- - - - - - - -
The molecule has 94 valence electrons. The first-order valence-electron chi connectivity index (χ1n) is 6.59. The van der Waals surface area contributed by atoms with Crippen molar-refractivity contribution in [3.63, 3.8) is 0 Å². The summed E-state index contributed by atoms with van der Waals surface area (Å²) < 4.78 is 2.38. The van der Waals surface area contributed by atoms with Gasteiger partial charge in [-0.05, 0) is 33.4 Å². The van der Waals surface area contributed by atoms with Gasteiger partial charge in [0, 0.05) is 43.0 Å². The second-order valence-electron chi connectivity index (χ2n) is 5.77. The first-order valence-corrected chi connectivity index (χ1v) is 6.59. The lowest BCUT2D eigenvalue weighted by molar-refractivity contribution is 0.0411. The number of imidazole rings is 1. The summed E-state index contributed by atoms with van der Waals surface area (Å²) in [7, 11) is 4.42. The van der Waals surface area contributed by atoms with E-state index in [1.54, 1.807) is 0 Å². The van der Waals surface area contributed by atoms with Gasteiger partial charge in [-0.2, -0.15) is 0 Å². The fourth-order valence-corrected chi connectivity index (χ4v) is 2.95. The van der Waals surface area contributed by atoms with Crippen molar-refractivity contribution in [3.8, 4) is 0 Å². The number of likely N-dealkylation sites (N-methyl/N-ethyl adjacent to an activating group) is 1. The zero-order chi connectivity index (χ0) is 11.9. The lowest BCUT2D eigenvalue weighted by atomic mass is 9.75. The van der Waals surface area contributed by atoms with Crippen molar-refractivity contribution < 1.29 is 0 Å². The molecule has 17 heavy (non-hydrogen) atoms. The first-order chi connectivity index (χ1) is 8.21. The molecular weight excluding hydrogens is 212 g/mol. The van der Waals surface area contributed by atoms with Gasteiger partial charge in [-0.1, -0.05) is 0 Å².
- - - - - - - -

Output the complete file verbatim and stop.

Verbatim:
The molecule has 94 valence electrons. The first-order valence-electron chi connectivity index (χ1n) is 6.59. The van der Waals surface area contributed by atoms with Crippen molar-refractivity contribution in [3.63, 3.8) is 0 Å². The summed E-state index contributed by atoms with van der Waals surface area (Å²) < 4.78 is 2.38. The van der Waals surface area contributed by atoms with Gasteiger partial charge in [-0.05, 0) is 33.4 Å². The van der Waals surface area contributed by atoms with Gasteiger partial charge in [0, 0.05) is 43.0 Å². The second-order valence-electron chi connectivity index (χ2n) is 5.77. The first-order valence-corrected chi connectivity index (χ1v) is 6.59. The lowest BCUT2D eigenvalue weighted by molar-refractivity contribution is 0.0411. The number of imidazole rings is 1. The summed E-state index contributed by atoms with van der Waals surface area (Å²) in [7, 11) is 4.42. The van der Waals surface area contributed by atoms with E-state index in [1.54, 1.807) is 0 Å². The van der Waals surface area contributed by atoms with Gasteiger partial charge in [-0.2, -0.15) is 0 Å². The fourth-order valence-corrected chi connectivity index (χ4v) is 2.95. The van der Waals surface area contributed by atoms with Crippen molar-refractivity contribution in [3.8, 4) is 0 Å². The number of likely N-dealkylation sites (N-methyl/N-ethyl adjacent to an activating group) is 1. The zero-order chi connectivity index (χ0) is 11.9. The lowest BCUT2D eigenvalue weighted by atomic mass is 9.75. The van der Waals surface area contributed by atoms with Crippen molar-refractivity contribution < 1.29 is 0 Å². The molecule has 17 heavy (non-hydrogen) atoms. The first-order chi connectivity index (χ1) is 8.21. The molecular weight excluding hydrogens is 212 g/mol. The van der Waals surface area contributed by atoms with Gasteiger partial charge in [-0.1, -0.05) is 0 Å².